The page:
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Wednesday, 13 June 2012

Guides: Stages of Formation

Written by Emily & Kim



When I was first interested in the religious life, I had absolutely no idea how one became a Religious (Religious with a capital R denotes the noun of being a Religious. Otherwise it just describes one's faith). Though of course every community is different, there is a significant amount of overlap in these processes so although some communities may deviate from this pattern, most will follow a process like this. I give here only an overall guide to the stages since the specifics of the responsibilities and study of religious in each stage will vary greatly between communities.

Canon Law restricts the age of those who enter the novitiate, stating that they must have reached 17 years of age. This practically limits the age of entrance to the postulancy to 16 but it is unusual for entrance to be at such a young age. Some communities who mutually decide with the discerner that it would be beneficial to the progress of one's vocation allow discerners under the age of entrance for postulancy to "live in" in before postulancy and extend aspirancy. There are communities however, who have special discernment programmes for girls and boys as young as eight years old. For more information on that, please contact Kim Lee.

Stage 0: Aspirancy
Aspirancy is more a time of exploration with a religious community rather than a stage of formation, which is why I've called it 'Stage 0' but is still important. Aspirancy refers to the period when an individual is discerning with a specific community. This is where an individual will get to know a community, visiting the community for retreats and if the community allows spending time there on a live-in. This can, in some communities be up to two years.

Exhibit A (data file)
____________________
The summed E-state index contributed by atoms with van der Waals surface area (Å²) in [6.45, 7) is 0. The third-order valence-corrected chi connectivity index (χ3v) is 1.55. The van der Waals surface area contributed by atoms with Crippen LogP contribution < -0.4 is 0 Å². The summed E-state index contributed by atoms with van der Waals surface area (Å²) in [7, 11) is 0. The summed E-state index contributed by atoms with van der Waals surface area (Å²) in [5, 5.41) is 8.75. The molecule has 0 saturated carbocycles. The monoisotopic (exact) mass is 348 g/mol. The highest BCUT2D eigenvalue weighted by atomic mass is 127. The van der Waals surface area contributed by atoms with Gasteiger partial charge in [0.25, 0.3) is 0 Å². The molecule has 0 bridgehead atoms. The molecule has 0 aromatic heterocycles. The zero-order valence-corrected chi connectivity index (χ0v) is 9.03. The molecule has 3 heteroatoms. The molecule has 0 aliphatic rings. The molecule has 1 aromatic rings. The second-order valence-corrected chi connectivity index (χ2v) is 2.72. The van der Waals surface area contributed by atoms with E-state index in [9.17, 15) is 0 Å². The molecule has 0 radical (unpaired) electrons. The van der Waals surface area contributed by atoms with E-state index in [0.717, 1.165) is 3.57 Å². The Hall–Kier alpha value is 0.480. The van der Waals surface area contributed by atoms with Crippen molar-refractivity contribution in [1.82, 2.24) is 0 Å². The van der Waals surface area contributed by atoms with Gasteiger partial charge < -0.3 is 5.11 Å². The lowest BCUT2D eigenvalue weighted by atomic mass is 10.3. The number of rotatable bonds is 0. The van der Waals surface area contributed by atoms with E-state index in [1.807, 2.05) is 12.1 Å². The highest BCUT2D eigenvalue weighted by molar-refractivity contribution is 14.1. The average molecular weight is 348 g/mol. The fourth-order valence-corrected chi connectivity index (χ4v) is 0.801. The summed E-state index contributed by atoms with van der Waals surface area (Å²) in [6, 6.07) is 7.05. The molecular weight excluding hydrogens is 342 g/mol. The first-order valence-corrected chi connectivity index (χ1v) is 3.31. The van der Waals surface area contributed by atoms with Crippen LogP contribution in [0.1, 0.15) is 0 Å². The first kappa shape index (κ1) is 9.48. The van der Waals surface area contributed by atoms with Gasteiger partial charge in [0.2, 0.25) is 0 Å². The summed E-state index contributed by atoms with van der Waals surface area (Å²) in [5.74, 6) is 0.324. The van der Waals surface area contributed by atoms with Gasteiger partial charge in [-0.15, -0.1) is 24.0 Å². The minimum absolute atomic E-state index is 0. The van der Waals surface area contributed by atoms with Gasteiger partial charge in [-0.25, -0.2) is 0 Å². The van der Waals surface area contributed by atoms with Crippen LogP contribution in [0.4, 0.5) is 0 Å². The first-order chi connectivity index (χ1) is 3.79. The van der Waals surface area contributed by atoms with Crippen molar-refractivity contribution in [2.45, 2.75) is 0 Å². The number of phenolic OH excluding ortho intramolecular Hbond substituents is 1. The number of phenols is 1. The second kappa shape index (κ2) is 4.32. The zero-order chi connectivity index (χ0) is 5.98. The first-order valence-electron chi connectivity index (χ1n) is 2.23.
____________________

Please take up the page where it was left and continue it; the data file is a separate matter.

Stage 1: Postulancy
When someone first enters a religious community they are known as a postulant. The length of time spent as a postulant is variable, ranging by community generally from six to eighteen months. Postulants are not always referred to using a religious title at this stage (ie. Sister, Brother). For communities that wear the traditional habit, a postulant is not yet clothed in the habit. Some communities may have postulants wear regular clothes or have a specific uniform. At this stage the individual is free to leave the community at any point.

Stage 2: Novitiate
This is when the individual will become known by the appropriate religious title. If members of the community take on new religious names then this is when those begin to be used. Also, this is when the individual will be clothed in the habit (if applicable) although usually with some modification, such as a different colour of veil. The novitiate usually lasts for two years. As with postulancy, the individual is still free to choose to leave the community at any point.

Stage 3: Juniorate/Temporary Vows/Temporary Profession 
At this stage, the individual will profess vows usually for a period of three years. The individual is now bound to the community for the period of these vows. For female religious, the veil worn often changes at this stage, either to a modified version of the novice veil or the same colour as the solemnly professed. Many communities also allow for renewal of temporary vows for a year before making final vows if the individual needs more time to discern.

Stage 4: Final/Solemn Vows/Profession
The individual now takes vows that bind them to the community permanently. The individual will have spent usually between 5 and 6 years in the community by this point.

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